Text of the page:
IS THIS HISTORY – We live and love, love and live, and die. We are history…
Jeau’s artistic journey started very young, and in his words: “I was nine years old when my mom bought me my first guitar and amplifier outfit. They shipped in cardboard boxes which served as my road cases back and forth to church on weekends. The pastor’s eyes rolled every time I walked through the door as she knew I would soon find the electric socket so I could power up. As a kid, I had no idea what I was doing, but that did not stop me from showing up. Nope! I walked in, plugged up, and for two months did my open-fretting act until a guy showed me how to tune it and my first few chords. Kids have no embarrassment. This, of all times and places, was the genesis gate of what turns me on most; being on the edge of safe and unsafe sounds.”
While in college, Jeau gravitated toward the bass guitar, allowing him to play with various bands, from rock to gospel. He dug deep into studying other bassists like Jaco Pastorius, Louis Johnson, Larry Graham, and Stanley Clarke. “I’m sure my exposure and experiences playing bass in funk, gospel, soul, and rock bands set me up to rely on the groove as well as all other components resulting in me being a more rounded player,” says James. He was in NYC when he met Billy Preston at an Aretha Franklin show, and he told Jeau, if he ever got out to L.A., to look him up. So, when Jeau got to L.A. around 2003, he called Preston up. Jeau found himself going to his studio regularly and was slated to be on board with an upcoming Preston album, but he died before it all happened. After a while in L.A., he moved to Las Vegas and found a community of musicians with like-minded goals and aspirations, working as a sideman and doing studio work. He made it back to LA the second time a few years back and began to work on Fated.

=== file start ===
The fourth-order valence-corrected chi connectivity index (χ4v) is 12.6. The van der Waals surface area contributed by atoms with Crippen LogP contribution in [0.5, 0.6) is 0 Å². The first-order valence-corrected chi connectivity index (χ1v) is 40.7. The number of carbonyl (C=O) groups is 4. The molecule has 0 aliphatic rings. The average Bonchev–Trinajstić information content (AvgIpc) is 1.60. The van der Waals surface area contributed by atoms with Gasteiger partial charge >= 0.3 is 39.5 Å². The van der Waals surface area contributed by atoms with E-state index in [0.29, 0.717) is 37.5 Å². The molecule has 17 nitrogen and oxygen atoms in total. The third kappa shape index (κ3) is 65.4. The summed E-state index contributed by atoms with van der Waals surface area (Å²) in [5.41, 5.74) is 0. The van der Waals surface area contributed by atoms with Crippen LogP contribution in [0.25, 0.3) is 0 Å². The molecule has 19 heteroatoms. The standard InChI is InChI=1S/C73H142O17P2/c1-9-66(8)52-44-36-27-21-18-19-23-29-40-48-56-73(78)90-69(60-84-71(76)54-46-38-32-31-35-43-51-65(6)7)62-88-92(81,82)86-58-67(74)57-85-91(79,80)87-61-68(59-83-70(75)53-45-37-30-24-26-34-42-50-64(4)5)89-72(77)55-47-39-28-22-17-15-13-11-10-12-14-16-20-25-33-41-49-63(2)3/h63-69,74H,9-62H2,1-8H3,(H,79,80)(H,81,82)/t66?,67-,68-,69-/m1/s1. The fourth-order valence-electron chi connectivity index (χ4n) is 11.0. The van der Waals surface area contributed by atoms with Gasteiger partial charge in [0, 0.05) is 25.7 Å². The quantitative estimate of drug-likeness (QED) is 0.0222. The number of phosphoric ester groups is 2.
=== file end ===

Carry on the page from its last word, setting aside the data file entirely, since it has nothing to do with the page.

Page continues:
The late Vinnie Paul of Pantera called him, “… the best-kept rock secret he ever saw.”
As years passed, Jeau struggled with life a little; he was challenged to find his creative direction, floating between housing and jobs. To escape, he worked on motorcycles and hot cars, which were like romantic rendezvous for James. Thinking he had licked this hiccup, Jeau, at the age of 40, suffered a stroke due to a Protein C Deficiency with a 100% recovery. While Jeau was recovering, he thought, “Why have I not done what I came to earth to do? How much more development do I really need to do?’ I woke up on the other side and knew I had to do this (the music). The whole situation gave me something to say and something to play.” And to this day, he’s never looked back.
Jeau is a perfect combination of the past and the future of rock music.” – Dusty Wakeman, producer on Fated
His musical determination grew stronger daily; Jeau pressed on with playing out, recording studio sessions, and working on this album. Fated delivers rallying cries and reflection in equal measure, with James’s writing songs about compassion, catharsis, and the confidence needed to blaze one’s trail.